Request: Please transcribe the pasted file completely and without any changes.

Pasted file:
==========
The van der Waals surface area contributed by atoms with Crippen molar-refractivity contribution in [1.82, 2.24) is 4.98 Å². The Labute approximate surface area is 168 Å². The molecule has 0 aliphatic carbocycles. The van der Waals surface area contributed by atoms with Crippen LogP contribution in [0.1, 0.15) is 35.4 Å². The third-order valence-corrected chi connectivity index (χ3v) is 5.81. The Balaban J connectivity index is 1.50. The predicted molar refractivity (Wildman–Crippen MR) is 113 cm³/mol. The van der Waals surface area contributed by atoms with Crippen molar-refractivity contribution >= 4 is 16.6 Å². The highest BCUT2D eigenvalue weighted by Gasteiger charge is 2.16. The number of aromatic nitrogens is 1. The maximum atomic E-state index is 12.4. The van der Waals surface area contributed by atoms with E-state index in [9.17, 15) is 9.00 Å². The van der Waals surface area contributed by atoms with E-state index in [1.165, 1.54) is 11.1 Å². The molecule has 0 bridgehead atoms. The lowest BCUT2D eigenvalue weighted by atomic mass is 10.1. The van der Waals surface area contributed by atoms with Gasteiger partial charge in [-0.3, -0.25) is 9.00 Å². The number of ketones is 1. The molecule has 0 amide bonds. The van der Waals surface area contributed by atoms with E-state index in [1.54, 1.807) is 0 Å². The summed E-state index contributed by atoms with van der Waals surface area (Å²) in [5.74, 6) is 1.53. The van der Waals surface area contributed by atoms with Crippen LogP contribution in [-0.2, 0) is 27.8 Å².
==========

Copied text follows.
The van der Waals surface area contributed by atoms with Crippen molar-refractivity contribution in [1.82, 2.24) is 4.98 Å². The Labute approximate surface area is 168 Å². The molecule has 0 aliphatic carbocycles. The van der Waals surface area contributed by atoms with Crippen LogP contribution in [0.1, 0.15) is 35.4 Å². The third-order valence-corrected chi connectivity index (χ3v) is 5.81. The Balaban J connectivity index is 1.50. The predicted molar refractivity (Wildman–Crippen MR) is 113 cm³/mol. The van der Waals surface area contributed by atoms with Crippen molar-refractivity contribution >= 4 is 16.6 Å². The highest BCUT2D eigenvalue weighted by Gasteiger charge is 2.16. The number of aromatic nitrogens is 1. The maximum atomic E-state index is 12.4. The van der Waals surface area contributed by atoms with E-state index in [9.17, 15) is 9.00 Å². The van der Waals surface area contributed by atoms with E-state index in [1.165, 1.54) is 11.1 Å². The molecule has 0 bridgehead atoms. The lowest BCUT2D eigenvalue weighted by atomic mass is 10.1. The van der Waals surface area contributed by atoms with Gasteiger partial charge in [-0.3, -0.25) is 9.00 Å². The number of ketones is 1. The molecule has 0 amide bonds. The van der Waals surface area contributed by atoms with E-state index in [1.54, 1.807) is 0 Å². The summed E-state index contributed by atoms with van der Waals surface area (Å²) in [5.74, 6) is 1.53. The van der Waals surface area contributed by atoms with Crippen LogP contribution in [-0.2, 0) is 27.8 Å².